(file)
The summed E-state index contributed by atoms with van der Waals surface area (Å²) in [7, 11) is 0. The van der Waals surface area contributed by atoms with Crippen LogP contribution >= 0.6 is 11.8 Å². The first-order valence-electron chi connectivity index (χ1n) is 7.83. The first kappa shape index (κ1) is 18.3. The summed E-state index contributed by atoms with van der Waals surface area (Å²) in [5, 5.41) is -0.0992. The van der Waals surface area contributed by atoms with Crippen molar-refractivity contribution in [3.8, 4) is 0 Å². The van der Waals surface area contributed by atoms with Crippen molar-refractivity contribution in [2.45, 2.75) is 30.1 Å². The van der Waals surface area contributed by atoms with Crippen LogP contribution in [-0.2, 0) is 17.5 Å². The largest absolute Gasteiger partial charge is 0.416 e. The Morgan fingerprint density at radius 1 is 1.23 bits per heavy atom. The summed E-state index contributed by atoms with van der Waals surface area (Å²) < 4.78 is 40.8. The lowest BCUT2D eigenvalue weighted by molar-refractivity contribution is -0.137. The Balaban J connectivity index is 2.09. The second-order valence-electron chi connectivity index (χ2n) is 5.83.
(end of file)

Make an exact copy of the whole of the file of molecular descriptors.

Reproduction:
The summed E-state index contributed by atoms with van der Waals surface area (Å²) in [7, 11) is 0. The van der Waals surface area contributed by atoms with Crippen LogP contribution >= 0.6 is 11.8 Å². The first-order valence-electron chi connectivity index (χ1n) is 7.83. The first kappa shape index (κ1) is 18.3. The summed E-state index contributed by atoms with van der Waals surface area (Å²) in [5, 5.41) is -0.0992. The van der Waals surface area contributed by atoms with Crippen molar-refractivity contribution in [3.8, 4) is 0 Å². The van der Waals surface area contributed by atoms with Crippen molar-refractivity contribution in [2.45, 2.75) is 30.1 Å². The van der Waals surface area contributed by atoms with Crippen LogP contribution in [-0.2, 0) is 17.5 Å². The largest absolute Gasteiger partial charge is 0.416 e. The Morgan fingerprint density at radius 1 is 1.23 bits per heavy atom. The summed E-state index contributed by atoms with van der Waals surface area (Å²) < 4.78 is 40.8. The lowest BCUT2D eigenvalue weighted by molar-refractivity contribution is -0.137. The Balaban J connectivity index is 2.09. The second-order valence-electron chi connectivity index (χ2n) is 5.83.